Different destinations inspire different types of travel. Earlier this year, my husband and I spent an extended period of time in a single location. That particular destination, the city of Oaxaca in southern Mexico, invited us to linger, stroll the cobblestone streets, savor the food, and immerse ourselves in the culture. I wrote several posts about our experiences, including one titled Slow Travel.
In contrast, we recently returned from a less focused – or, maybe I should say multi-focused – trip to the Pacific Northwest and a few points beyond. Unlike our earlier trip, where we stayed in one place throughout, this one was definitely more of a hodgepodge that included multiple mini-trips during our time away.
We took many forms of transportation, including:
- Automobiles (including two separate car rentals)
- Shuttle buses
- Public buses
- A monorail
- A motorboat
- A ship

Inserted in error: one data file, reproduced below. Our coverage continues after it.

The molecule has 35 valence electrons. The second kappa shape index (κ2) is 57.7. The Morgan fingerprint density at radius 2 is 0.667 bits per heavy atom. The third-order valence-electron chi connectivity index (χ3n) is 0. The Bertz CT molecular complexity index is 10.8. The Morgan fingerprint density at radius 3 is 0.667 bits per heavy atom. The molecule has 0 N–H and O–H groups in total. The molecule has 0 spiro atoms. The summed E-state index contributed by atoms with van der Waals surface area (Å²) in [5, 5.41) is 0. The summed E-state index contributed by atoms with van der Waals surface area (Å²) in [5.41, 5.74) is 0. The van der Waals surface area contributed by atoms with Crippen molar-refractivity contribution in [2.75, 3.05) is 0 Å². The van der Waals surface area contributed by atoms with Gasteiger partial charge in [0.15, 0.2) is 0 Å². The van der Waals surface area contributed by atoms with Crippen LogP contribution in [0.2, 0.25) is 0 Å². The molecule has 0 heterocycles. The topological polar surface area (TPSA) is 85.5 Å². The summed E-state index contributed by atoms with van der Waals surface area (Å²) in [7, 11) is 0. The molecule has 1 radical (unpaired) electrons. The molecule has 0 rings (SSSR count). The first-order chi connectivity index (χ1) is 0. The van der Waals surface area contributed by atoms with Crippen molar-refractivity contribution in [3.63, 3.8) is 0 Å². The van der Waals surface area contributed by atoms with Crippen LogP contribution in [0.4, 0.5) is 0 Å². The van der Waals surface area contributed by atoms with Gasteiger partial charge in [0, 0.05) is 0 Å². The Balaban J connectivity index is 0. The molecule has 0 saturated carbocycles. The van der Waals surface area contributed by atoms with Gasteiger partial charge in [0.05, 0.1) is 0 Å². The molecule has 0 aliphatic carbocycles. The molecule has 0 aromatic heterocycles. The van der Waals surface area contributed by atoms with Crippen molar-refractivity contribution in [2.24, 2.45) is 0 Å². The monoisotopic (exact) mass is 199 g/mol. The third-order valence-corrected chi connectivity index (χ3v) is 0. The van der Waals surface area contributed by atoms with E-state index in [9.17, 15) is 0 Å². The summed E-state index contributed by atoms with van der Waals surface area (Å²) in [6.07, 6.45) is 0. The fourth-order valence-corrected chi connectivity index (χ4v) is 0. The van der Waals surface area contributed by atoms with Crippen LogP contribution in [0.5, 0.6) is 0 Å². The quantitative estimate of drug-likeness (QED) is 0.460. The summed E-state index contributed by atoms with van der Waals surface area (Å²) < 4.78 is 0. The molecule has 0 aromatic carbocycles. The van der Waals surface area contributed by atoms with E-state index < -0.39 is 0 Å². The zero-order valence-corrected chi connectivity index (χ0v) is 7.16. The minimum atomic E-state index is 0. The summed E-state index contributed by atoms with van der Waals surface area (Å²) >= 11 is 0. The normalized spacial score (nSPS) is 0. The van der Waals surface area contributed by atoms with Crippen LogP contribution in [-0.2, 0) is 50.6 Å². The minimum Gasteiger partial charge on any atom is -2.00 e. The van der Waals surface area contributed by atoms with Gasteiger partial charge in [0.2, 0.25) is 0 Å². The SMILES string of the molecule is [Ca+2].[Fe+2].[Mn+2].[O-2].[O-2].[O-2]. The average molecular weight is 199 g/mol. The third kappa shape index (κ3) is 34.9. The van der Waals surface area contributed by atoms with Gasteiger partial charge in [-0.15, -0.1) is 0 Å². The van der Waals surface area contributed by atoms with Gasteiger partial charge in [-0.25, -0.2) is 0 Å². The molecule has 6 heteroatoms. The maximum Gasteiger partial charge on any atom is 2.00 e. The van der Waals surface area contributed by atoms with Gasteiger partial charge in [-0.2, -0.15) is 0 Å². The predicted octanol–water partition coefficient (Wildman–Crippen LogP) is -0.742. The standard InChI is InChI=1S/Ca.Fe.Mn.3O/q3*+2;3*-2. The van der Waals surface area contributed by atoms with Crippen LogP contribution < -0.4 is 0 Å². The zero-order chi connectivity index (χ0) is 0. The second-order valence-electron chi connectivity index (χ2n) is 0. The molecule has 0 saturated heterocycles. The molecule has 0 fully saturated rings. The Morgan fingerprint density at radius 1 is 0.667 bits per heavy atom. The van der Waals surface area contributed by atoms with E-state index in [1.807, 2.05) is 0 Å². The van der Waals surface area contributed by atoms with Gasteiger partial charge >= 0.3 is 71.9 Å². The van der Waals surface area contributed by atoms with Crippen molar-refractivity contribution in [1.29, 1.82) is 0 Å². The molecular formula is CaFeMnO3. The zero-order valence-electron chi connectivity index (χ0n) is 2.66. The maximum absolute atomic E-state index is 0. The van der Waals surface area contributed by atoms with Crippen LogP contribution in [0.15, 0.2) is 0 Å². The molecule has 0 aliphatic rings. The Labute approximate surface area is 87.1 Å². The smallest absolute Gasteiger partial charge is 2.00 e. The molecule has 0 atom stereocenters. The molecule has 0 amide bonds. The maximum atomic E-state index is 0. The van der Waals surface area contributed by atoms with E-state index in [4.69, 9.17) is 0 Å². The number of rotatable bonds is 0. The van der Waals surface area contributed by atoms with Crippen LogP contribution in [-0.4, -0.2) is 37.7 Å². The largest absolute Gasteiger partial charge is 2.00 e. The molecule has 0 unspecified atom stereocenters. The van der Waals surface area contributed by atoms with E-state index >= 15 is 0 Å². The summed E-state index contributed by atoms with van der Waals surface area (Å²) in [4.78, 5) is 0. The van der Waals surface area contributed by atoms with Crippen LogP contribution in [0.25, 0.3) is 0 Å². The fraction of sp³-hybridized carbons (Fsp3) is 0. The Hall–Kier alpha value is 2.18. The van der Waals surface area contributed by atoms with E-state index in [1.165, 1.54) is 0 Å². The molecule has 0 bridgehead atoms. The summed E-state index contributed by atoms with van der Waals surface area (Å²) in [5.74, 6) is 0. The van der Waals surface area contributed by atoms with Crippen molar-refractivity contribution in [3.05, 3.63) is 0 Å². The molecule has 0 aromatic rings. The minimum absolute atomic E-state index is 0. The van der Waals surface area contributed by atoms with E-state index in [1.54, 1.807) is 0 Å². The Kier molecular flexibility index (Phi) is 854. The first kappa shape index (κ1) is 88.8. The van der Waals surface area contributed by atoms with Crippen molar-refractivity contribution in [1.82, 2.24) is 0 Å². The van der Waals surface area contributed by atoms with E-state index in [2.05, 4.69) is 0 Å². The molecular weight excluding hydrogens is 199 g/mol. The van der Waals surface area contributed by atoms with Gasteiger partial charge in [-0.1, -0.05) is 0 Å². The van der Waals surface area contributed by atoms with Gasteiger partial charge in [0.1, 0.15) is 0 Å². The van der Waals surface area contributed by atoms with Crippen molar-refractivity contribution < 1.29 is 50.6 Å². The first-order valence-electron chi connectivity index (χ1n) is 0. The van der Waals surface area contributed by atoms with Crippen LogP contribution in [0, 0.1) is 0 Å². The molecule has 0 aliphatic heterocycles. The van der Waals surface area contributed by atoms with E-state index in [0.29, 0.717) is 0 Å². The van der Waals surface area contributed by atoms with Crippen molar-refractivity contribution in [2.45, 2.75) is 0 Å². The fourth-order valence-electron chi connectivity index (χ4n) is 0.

- A train
- A farm tractor
- A giant Radio Flyer (ok, that one didn’t actually move)
We visited four states – three of which I had never visited before (four more to go to check off all fifty).
We visited one foreign country. It was brief, but it still counts, right?
We enjoyed multiple National Parks, National Monuments, National Forests, and National Historic Sites.
We stayed in one higher-end hotel, a few lower-end motels, and in the homes of friends and family.
We set our feet in Concrete, dined in Forks, found Opportunity, and got a charge out of Electric City (all located in the beautiful state of Washington).
I discovered that I am, indeed, the Center of the Universe, as well as pretty insignificant when compared to the size, power, and magnificence of a glacier.
Since we’ve retired, my husband and I have enjoyed traveling slow, quick getaways, long road trips, prearranged tours, spontaneous adventures, and a hodgepodge mix of travel styles. We have discovered that, whatever way we choose to travel, the important thing is to get up and go – and enjoy the journey as well as the destination.